Shoot the messenger
For the millions of UK workers who spend some of the week working from home, school holidays are a mixed blessing. More time to spend with the children, but also more competition for bandwidth.
In this household, the first day of the holidays is no longer heralded by the thunder of feet overhead and entreaties to come outside and kick a ball, but by a deadening silence. All that betrays the presence of children are dropped wireless connections and excruciatingly slow internet access as work needs are crowded out by endless iTunes downloads and open links to social media sites on a battery of iPhones, iPods, netbooks and notebooks.
At such times, it is normal to curse the broadband provider. But are we right to do so? An interesting new report from Epitiro suggests that the root of the problem could be the wireless network and not broadband at all. It found that computer users lose an average of 30% of download speeds and face an increase in latency of 10-20% when using Wi-Fi connections in the home.
The reasons are many: Wi-Fi routers with the same default communication channel as neighbours’, which can cause interference in urban areas and lead to dropped connections or slow service; physical barriers such as walls, doors and furniture; and interference from other devices in the same frequency range including baby monitors, TV remote controls, microwave ovens, garage door openers and cordless phones.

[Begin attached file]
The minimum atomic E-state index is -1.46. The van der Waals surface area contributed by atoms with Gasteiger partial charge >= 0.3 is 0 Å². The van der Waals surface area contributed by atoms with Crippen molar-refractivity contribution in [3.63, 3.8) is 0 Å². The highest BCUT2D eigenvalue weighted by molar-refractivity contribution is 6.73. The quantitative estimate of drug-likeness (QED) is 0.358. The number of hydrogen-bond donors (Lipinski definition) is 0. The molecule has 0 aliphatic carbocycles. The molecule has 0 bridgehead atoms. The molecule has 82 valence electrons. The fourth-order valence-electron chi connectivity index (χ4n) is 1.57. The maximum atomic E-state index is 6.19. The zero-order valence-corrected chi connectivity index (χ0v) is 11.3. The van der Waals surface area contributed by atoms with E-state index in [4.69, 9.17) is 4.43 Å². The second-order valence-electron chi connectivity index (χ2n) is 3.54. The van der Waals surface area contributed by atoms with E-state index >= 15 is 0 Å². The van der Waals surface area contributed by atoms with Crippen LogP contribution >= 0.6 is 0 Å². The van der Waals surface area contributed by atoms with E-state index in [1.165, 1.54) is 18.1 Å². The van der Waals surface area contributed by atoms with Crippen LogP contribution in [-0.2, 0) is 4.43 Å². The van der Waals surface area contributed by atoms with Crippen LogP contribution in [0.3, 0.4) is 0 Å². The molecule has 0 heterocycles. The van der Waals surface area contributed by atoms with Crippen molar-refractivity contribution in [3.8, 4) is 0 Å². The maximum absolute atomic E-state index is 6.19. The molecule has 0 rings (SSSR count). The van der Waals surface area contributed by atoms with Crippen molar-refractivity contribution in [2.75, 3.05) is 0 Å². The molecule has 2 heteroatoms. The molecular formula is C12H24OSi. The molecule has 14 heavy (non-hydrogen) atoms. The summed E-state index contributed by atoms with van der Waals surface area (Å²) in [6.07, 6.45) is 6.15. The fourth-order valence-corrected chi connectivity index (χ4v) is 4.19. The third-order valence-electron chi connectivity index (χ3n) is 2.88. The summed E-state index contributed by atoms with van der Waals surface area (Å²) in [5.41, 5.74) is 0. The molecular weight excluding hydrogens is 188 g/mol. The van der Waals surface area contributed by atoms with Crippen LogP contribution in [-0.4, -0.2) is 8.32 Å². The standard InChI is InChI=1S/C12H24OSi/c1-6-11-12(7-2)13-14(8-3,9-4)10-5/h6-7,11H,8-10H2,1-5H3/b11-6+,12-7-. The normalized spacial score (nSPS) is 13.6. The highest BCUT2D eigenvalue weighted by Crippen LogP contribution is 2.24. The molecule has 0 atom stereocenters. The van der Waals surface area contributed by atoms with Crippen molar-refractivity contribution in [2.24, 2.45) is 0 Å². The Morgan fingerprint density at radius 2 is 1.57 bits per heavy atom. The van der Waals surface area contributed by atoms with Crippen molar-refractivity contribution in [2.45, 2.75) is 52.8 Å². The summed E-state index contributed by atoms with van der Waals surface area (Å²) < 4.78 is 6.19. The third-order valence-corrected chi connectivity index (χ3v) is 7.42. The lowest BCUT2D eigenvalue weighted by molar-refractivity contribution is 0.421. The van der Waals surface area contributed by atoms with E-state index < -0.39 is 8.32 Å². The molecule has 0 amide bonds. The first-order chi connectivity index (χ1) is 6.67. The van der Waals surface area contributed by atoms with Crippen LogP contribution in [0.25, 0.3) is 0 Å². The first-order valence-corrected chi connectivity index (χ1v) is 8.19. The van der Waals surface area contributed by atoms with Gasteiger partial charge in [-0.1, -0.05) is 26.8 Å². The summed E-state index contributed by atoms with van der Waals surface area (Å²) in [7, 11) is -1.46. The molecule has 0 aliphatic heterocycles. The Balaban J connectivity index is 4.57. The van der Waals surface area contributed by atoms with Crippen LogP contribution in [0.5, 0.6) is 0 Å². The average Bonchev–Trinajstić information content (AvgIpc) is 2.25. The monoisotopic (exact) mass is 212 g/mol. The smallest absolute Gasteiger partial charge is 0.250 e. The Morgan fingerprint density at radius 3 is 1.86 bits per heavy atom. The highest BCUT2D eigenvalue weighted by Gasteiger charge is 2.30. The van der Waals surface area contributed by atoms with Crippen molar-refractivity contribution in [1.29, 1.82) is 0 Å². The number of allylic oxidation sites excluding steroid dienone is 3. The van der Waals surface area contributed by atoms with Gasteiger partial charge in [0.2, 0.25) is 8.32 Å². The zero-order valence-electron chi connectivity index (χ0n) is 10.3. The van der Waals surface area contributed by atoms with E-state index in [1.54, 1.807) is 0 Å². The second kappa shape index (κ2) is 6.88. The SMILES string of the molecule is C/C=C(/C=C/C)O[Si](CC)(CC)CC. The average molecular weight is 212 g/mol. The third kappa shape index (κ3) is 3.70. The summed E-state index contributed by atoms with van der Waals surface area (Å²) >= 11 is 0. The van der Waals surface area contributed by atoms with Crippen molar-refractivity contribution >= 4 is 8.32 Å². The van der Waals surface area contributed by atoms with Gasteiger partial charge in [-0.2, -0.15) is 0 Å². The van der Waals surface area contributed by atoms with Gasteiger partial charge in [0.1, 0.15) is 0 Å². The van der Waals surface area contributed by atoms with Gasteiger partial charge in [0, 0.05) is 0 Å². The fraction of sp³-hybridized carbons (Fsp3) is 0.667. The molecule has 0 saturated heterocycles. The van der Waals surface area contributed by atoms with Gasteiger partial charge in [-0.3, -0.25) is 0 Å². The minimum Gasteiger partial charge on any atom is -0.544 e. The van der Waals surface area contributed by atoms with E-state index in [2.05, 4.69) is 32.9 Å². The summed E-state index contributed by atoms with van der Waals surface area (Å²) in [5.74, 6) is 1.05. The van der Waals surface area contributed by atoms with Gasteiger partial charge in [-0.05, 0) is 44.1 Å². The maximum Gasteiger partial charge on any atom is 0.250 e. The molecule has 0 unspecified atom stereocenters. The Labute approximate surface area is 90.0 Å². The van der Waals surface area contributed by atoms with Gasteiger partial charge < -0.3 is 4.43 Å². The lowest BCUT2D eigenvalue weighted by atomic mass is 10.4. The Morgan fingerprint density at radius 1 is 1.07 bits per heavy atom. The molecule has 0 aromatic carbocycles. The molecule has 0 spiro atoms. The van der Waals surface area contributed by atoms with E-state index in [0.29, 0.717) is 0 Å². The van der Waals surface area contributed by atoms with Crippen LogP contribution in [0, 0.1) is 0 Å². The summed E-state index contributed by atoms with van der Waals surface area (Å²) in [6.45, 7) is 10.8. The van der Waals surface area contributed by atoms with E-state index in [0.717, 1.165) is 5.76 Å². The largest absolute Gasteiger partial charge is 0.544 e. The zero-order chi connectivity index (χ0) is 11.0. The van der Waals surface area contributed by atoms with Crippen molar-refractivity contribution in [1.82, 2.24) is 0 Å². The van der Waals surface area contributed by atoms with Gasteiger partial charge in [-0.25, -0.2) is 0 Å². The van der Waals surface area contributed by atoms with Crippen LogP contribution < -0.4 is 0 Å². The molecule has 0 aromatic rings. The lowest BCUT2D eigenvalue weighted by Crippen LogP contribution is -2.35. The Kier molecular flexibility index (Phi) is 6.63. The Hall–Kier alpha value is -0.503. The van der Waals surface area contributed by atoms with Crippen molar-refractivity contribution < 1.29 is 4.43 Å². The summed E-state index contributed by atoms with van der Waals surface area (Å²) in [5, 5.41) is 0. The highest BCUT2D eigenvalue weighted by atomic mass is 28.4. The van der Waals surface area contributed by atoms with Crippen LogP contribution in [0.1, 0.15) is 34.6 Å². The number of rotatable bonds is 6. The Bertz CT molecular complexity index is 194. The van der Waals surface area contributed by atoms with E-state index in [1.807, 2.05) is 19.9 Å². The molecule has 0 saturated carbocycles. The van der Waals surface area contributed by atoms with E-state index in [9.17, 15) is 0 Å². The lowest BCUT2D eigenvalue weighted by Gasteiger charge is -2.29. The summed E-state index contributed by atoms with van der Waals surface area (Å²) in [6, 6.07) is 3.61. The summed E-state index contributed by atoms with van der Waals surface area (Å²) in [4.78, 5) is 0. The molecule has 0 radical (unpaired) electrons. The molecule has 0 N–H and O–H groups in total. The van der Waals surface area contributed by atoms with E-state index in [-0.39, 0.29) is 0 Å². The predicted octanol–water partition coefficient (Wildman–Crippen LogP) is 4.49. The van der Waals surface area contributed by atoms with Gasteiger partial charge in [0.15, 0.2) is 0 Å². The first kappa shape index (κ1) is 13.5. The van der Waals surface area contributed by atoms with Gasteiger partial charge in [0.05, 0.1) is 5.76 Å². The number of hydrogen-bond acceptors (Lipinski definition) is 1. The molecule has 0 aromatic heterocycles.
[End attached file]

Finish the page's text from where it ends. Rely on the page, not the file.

Wi-Fi problems are likely to become worse as more of us work from home and communicate with colleagues via VoIP telephony, video communications and other technologies susceptible to Wi-Fi degradation. So when assessing an employee’s home working environment, don’t forget to check Wi-Fi performance as well as broadband connections. The alternatives are to connect to the broadband router directly via wired Ethernet or to confiscate all nonwork related internet devices. Now where’s that network cable?